The Abolitionist Movement Of Frederick Douglass And Harriet Beecher Stowe

2043 Words Jan 14th, 2015 9 Pages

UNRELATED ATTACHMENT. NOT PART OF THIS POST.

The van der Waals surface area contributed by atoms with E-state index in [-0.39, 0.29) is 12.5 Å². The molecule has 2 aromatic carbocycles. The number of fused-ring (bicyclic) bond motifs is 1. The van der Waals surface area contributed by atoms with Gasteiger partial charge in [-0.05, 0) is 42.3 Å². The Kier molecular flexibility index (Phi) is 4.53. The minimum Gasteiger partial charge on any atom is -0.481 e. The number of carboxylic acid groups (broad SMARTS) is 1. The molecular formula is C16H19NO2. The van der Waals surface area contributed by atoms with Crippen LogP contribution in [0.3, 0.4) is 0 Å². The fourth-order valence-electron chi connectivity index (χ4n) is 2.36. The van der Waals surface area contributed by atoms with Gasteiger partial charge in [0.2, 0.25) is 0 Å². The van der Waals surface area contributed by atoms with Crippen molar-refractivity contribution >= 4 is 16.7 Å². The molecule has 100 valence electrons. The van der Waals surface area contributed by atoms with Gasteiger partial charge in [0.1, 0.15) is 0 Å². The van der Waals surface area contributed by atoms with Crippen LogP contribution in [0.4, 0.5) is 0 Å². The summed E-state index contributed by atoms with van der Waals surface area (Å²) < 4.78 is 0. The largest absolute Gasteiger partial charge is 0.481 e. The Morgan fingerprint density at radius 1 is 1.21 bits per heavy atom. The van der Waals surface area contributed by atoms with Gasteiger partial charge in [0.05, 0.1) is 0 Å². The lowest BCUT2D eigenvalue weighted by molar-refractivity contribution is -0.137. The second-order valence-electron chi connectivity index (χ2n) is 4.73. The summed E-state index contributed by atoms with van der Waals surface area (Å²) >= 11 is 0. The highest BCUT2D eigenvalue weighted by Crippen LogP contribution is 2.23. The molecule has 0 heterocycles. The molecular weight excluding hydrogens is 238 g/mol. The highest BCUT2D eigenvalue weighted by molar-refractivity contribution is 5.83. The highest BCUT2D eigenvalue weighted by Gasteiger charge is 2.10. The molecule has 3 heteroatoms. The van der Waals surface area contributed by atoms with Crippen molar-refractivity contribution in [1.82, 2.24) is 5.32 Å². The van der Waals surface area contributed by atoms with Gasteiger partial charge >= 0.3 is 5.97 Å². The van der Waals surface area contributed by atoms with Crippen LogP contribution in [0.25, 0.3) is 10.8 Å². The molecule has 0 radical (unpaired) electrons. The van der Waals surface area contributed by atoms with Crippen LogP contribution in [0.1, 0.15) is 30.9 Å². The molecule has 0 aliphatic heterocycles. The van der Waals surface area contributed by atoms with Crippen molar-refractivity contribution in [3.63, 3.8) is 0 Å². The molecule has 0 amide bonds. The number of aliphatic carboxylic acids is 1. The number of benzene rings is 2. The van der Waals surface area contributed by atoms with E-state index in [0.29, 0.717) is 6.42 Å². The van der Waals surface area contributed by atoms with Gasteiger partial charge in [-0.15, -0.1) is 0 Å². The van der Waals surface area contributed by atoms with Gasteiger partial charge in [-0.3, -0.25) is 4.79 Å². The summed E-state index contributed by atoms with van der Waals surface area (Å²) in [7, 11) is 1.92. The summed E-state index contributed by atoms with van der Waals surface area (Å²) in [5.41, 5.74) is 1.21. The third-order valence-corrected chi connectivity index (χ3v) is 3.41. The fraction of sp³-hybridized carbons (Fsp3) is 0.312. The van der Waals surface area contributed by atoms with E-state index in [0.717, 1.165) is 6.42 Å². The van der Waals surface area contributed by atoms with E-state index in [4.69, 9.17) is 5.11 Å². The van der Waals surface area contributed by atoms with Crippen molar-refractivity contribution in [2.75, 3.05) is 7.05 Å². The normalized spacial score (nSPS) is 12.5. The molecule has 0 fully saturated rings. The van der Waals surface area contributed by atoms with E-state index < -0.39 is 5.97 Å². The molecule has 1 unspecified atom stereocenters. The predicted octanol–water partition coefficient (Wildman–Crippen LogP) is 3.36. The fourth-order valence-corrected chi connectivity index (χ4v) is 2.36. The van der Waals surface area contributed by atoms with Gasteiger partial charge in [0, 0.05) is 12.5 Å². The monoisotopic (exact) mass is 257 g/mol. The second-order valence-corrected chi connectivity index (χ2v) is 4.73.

Race relations are a problem that have plagued society for a number of centuries, from Columbus’ poor treatment of the Native Americans, to today’s plentiful race related stereotypes. Time after time, racism has been a horrible practice of some, while many have tried to eradicate the issue. Slavery was a particularly dark period of race relations in America, in the form of white men who claimed ownership of his black brothers. This was solely on the basis of a pseudoscience that they were inferior, and thus weren 't worthy of basic human rights. It was a sordid period in human history, yet some of history’s great leaders and heroes arose in opposing this great evil. Among the most important and vocal of the leaders of the antislavery movement were Frederick Douglass and Harriet Beecher Stowe. Through their books Narrative of the Life of Frederick Douglass, and Uncle Tom’s Cabin, Douglass and Stowe respectively compel American citizens of the time to oppose slavery, thus beginning a wave of change for the better. Douglass’ book presents a more compelling and effective anti-slavery argument than that of Stowe. Douglass’ argument is stronger; it lives in the ethos appeal of his own personal experience as a slave and in the pathos appeal that his life and struggles elicit. On the contrary, Stowe has no such personal experience as her work is fictional, and although her characters are sympathetic and realistic, they can never match the credibility of Douglass in his narrative.…

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